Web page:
The earth keeps some vibration going
I haven’t written since October 2018. Throughout that year, in my beloved Biddy Tarot planner and on my corkboard, I returned daily to the two Big Goals I’d set for the year:
Right at the tail end of the year, the first one happened, and I was scared for all of the obvious reasons, but also because I realized if I wanted to sell my book before I became a mom, I suddenly had a very limited window in which to do so. And 2018 was a bad, bad year for me as a writer. I was too quick to privilege others’ advice over my own ideas, and so I wrote three very different proposals for the same book, each 80-100 pages, none very good. I split up with my agent. I started from scratch and put together a proposal I felt excited about, and was quickly (and kindly) rejected by a handful of other agents. I hated myself for talking so much and to so many people about a book that wasn’t *actually even a book yet* and, as I was now realizing, might never be one.
And then, even as I told myself otherwise, I had to face the reality that this belief I’d been quietly holding — that I could actually have a baby and write a book at the same time — was FOLLY, that in fact doing one meant, necessarily, putting the other on hold. I tried to convince myself this wasn’t true while I was pregnant, but then eight months of hyperemesis gravidarum made me so nauseous I could barely even read. I tried to convince myself it wasn’t true as I geared up for maternity leave (I told my psychiatrist that I was excited, because surely I’d be able to work on my book while the baby slept or just, I don’t know, chilled out; I’ll never forget her “oh, honey” face.) but then colic and depression and the emotional and physical recovery from an emergency c-section turned those first months into some of the worst I’ve ever lived through.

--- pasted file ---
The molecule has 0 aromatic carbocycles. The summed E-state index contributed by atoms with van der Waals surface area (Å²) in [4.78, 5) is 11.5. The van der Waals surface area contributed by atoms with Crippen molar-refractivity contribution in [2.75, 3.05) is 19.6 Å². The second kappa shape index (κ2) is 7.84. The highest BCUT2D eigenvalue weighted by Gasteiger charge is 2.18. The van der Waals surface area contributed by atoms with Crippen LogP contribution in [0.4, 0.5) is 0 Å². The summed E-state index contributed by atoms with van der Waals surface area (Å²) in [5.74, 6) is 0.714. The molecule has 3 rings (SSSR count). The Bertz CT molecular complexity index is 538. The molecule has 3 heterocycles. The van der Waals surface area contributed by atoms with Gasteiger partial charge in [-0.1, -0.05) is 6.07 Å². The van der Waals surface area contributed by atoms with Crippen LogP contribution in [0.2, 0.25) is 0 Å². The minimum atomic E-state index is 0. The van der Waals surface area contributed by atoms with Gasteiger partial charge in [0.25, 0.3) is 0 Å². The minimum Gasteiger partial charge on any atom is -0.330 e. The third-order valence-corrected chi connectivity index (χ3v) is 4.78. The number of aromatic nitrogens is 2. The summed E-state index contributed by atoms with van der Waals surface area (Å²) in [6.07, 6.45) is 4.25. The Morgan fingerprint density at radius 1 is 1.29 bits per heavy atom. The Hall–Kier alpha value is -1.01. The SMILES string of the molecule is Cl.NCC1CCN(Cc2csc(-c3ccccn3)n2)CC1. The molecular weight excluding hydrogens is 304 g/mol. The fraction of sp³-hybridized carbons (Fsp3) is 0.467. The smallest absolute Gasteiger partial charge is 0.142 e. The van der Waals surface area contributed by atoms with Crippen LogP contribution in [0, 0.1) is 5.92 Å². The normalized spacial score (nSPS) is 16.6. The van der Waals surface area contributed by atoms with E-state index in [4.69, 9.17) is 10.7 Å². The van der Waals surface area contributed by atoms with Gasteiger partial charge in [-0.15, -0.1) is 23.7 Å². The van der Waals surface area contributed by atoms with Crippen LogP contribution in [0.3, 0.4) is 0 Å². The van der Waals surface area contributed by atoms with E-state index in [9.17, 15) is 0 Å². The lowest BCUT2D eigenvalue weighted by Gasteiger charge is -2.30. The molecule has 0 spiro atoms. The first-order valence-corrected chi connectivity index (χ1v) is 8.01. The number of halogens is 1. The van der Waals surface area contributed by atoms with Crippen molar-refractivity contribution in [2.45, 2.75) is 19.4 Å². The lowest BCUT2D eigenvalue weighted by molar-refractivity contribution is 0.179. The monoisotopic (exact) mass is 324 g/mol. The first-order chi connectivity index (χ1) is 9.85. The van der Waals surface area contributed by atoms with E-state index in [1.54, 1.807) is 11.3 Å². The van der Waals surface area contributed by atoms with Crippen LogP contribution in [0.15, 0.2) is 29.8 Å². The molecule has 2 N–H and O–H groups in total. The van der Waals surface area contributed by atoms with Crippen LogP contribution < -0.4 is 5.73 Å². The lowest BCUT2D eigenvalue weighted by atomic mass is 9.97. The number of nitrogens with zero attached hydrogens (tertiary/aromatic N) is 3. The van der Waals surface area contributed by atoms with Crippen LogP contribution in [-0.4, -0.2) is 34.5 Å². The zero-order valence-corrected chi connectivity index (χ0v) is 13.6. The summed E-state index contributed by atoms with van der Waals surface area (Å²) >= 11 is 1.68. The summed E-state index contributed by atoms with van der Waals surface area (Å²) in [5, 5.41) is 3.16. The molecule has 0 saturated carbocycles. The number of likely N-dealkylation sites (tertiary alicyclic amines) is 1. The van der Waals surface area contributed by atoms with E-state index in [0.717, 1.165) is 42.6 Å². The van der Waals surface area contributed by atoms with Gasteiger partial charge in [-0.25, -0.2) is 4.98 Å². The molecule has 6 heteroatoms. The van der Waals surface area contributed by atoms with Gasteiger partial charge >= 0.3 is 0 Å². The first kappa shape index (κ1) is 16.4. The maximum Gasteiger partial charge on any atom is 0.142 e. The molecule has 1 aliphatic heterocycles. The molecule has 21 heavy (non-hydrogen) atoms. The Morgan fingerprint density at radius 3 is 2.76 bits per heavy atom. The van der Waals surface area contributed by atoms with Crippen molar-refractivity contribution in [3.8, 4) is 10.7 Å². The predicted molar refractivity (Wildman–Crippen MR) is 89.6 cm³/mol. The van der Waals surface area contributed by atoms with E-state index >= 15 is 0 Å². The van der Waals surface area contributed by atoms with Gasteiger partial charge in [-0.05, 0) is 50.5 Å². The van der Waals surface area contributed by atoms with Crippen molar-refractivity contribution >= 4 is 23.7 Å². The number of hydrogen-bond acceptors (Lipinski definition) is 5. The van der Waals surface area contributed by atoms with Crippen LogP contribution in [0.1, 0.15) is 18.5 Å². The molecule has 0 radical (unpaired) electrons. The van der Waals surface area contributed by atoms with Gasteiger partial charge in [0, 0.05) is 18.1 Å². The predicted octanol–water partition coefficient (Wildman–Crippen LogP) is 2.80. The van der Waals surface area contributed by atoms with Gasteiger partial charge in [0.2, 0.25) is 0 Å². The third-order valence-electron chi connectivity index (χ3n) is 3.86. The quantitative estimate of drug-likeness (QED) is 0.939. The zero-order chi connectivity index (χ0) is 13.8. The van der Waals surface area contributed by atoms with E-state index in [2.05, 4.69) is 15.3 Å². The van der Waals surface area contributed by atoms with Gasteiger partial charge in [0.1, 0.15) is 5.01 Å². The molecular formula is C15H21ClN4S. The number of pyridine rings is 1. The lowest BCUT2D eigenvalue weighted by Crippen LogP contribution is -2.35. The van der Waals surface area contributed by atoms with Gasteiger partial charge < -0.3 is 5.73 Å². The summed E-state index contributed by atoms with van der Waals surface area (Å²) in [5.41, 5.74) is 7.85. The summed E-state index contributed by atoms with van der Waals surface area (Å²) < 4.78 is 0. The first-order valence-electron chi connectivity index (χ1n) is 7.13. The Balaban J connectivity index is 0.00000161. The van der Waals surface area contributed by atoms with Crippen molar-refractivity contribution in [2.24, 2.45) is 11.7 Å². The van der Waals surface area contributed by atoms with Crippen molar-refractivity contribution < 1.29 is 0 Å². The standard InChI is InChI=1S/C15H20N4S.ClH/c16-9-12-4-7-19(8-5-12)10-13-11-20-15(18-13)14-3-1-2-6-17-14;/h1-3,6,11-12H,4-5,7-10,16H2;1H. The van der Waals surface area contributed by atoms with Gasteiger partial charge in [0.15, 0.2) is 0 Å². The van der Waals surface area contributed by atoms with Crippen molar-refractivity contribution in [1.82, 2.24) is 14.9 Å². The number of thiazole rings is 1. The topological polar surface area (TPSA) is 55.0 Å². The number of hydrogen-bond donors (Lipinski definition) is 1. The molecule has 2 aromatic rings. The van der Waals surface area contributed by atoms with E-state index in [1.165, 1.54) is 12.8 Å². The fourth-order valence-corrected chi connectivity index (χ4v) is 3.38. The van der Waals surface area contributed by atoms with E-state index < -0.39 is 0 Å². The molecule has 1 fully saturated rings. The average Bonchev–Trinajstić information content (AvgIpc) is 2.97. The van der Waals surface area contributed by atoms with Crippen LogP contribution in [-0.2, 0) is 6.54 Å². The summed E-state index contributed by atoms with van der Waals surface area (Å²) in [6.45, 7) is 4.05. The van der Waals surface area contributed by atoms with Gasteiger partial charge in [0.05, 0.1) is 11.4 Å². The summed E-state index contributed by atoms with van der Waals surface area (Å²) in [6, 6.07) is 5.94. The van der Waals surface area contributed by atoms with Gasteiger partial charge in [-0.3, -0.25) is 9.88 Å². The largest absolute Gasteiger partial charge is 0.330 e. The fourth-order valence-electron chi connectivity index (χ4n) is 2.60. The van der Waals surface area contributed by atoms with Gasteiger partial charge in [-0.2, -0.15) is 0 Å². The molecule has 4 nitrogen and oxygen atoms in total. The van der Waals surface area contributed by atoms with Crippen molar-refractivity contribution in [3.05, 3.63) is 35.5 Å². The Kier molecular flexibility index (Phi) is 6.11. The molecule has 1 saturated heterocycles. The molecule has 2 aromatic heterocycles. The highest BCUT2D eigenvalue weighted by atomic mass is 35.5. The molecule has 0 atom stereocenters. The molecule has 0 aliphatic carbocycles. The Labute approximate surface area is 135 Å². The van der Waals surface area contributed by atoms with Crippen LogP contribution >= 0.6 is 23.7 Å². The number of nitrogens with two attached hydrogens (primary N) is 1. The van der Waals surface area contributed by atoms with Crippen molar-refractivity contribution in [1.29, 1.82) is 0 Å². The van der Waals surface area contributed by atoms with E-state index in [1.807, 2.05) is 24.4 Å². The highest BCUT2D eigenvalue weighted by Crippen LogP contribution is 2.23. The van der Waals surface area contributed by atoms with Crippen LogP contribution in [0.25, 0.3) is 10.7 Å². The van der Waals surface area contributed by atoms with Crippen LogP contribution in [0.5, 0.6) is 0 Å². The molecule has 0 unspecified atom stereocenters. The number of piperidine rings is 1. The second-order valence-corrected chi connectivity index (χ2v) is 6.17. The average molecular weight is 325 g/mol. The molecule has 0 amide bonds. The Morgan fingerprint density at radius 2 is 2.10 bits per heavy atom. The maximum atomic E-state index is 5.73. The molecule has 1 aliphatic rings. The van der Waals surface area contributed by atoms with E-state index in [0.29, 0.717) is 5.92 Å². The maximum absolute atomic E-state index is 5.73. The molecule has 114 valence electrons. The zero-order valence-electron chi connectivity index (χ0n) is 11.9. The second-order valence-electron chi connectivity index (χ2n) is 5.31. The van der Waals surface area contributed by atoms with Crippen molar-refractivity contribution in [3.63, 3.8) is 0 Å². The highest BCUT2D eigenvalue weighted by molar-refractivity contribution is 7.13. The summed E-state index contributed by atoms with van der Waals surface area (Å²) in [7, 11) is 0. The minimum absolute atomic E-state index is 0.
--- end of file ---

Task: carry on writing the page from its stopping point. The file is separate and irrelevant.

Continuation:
Now I’m mostly okay — as okay as one can be through a pandemic and a necessary political and cultural upheaval. Still I can’t write. And somehow, in the midst of all of it, while more certain than ever before that so many things are more deserving of my time and attention than, like, obsessing over if my career is going exactly as I’ve decided it must — somehow, I find myself absolutely, nauseatingly consumed with envy. I’m jealous of everyone and I don’t know how to stop it! Some of the things I have recently envied: a person’s book deal, a person’s book review, a person’s author profile, a person’s move to a different country, a person’s body, a person’s weight loss, a person’s podcast, a person’s Twitter following, a person’s shout-out in a work email, a person’s garden, a person’s tag in a post by a different person, a person’s virtual social life, a person’s childlessness, a person’s child, a person’s writing — always, a person’s writing.
Distilled: You suck, you suck, you suck, you suck.
I know I will find every possible reason to hate myself for as long as I’m not writing, and a generous interpretation of this is that my brain is tough-loving me back to work. (A less generous interpretation is that my self-worth is based entirely on my professional output and its critical approval……….. couldn’t be me.) The manuscript haunts me, but this is the next best thing. Here I am, blogging away. Ready to talk about some books. Baby steps. And, yes, these are affiliate links.
Mexican Gothic by Silvia Moreno-Garcia & Catherine House by Elisabeth Thomas